“We’re looking at the ways mummification evolved across the dynasties,” says Pomar. “We want to understand how Egyptian knowledge of anatomy grew over the years. We’re also looking for pathologies, which are revealed by the skeleton.”
This visualization technology, perfected on mummies, is also being applied to the living — patients who need reconstructive facial and dental surgery. It is also proving to be the ultimate medium for medical illustration.
The Mystery Man of Champollion: An Anonymous Celebrity
The most recent anthropology project for the MAAT3D team is the visualization of a mummy belonging to the Henri Martin Museum in Cahols, France. The mummy has been loaned for display to the Champollion Museum in Figeac. Jean-Francois Champollion, for whom the museum is named, would have been delighted with this work: in 1822, he announced to the Académie des Inscriptions et Belles-Lettres that he had identified the alphabet of the phonetic hieroglyphs used in Egyptian inscriptions. His work is considered by many to be the starting point of Egyptological discovery.
The Champollion mummy itself is a mystery wrapped in a mystery. It is clear that it is of a man about 45 years old and 63 inches (1.6 meters) tall who lived between 332 and 30 B.C.E, in the heyday of the Ptolemaic pharaohs. But nobody knows when or where it was discovered or how it found its way to France. The most credible guess is that it was a prize of war, arriving in France aboard a ship of the French fleet with a returning member of Napoleon’s Expedition about 1801. The museum ultimately received it as a gift.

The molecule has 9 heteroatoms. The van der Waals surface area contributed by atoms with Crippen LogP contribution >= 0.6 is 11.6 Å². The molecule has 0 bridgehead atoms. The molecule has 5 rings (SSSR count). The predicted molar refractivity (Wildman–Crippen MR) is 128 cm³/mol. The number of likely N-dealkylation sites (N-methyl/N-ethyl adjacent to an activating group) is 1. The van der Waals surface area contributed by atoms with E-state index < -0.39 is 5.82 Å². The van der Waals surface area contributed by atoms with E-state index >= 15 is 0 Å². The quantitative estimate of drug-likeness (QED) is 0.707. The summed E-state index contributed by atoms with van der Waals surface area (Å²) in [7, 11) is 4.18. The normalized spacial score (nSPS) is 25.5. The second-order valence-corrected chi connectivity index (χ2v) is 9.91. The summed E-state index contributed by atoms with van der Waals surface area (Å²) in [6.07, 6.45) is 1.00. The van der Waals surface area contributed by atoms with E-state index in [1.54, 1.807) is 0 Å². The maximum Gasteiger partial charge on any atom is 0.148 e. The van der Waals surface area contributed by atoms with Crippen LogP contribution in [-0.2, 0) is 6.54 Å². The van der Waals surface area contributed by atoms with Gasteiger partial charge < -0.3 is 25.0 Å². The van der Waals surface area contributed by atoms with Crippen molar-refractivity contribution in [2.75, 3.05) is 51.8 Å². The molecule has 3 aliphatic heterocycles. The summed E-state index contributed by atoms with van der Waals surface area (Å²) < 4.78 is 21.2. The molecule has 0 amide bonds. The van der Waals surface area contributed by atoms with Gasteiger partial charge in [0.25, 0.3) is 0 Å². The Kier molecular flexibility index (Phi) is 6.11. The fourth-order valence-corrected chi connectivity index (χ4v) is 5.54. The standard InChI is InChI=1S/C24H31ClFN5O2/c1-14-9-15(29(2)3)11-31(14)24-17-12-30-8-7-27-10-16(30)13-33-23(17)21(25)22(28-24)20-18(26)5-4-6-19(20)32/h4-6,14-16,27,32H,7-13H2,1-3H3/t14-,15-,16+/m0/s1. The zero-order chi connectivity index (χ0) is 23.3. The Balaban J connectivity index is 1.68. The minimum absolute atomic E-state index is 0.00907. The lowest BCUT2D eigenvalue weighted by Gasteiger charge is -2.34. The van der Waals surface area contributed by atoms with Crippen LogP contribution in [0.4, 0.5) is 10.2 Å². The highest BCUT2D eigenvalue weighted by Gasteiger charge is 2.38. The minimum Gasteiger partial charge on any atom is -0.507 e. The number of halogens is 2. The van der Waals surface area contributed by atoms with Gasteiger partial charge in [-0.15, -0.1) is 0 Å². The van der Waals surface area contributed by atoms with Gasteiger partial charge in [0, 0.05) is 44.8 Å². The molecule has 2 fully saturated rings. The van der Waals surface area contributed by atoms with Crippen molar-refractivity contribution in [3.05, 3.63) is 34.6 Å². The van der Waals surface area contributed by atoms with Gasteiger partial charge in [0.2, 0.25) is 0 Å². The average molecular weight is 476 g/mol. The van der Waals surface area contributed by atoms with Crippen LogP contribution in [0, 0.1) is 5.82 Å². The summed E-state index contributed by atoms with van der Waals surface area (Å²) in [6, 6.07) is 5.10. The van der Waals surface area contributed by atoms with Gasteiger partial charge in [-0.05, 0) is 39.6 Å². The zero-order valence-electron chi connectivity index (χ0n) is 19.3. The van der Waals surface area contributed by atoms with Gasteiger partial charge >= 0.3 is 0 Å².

Nor is it known how or why this man died. His identity is a mystery; there are no inscriptions on his funerary wrappings that give us a clue. He was not a royal or even a VIP. But he is receiving royal treatment today from MAAT3D, and is destined to become a celebrity. MAAT3D scanned the mummy with a Phillips MX 8000 CT Scanner at the Figeac Hospital at a resolution of 0.3mm per slice, generating more than 7000 scan slices and a world of detail about the mystery man.